After a lengthy delay, Ontario’s Not-for-Profit Corporations Act, 2010 (“ONCA”) was proclaimed into force on October 19, 2021, updating and modernizing laws for not-for-profit corporations and charities in Ontario as well as replacing provisions of the older Ontario Corporations Act.
Although ONCA is now in effect, there is a three year transition period for existing corporations to review and amend their governing documents to comply with the new legislation. During this transition period, corporation’s letters patent (and supplements thereof), by-laws and special resolutions remain valid and in effect until the end of the transition period. However, if these provisions still do not comply with ONCA after the transition period, the conflicting provisions will be deemed to be amended to conform to ONCA, subject to limited exceptions.
ONCA applies to not-for-profit corporations and charities incorporated under Ontario legislation and brings in a variety of changes to the governance of these entities, including:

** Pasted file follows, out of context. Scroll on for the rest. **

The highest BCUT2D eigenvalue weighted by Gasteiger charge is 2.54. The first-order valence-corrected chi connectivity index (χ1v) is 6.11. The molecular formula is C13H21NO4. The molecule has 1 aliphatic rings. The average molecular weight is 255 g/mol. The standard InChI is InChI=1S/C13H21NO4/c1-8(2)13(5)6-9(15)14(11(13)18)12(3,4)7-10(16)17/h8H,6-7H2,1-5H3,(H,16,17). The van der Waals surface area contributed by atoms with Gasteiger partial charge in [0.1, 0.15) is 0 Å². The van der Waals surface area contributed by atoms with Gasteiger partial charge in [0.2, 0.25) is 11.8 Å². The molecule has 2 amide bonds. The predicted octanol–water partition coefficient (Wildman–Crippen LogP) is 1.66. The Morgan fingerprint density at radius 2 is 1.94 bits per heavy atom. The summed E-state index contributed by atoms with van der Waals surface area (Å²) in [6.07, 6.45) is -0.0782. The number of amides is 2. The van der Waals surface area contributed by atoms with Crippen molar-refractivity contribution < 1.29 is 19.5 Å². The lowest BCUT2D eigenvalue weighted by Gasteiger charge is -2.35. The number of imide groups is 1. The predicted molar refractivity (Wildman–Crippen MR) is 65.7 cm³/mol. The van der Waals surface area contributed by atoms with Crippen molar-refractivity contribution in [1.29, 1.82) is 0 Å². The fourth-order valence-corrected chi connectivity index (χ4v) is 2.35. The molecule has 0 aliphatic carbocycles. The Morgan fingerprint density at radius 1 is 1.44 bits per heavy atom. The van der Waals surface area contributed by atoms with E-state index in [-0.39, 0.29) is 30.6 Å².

- board of directors composition;
- new requirements for directors and officers to report conflicts of interest;
- enhanced member rights in respect of derivative actions, dissent and oppression remedies;
- increased flexibility for audits and reviews of financial statements; and
- distinction between “public benefit corporations” and other not-for-profit corporations.
Not-for-profit corporations subject to ONCA should consider undertaking a review of their existing policies and governing documents (including by-laws, letters patent, and special resolutions) to determine whether amendments are necessary to comply with ONCA.
If you have questions about changes or transitioning under ONCA, please reach out to a member of KMB Law’s Corporate/Commercial team.
This article is provided for general information purposes and should not be considered a legal opinion. Clients are advised to obtain legal advice on their specific situations.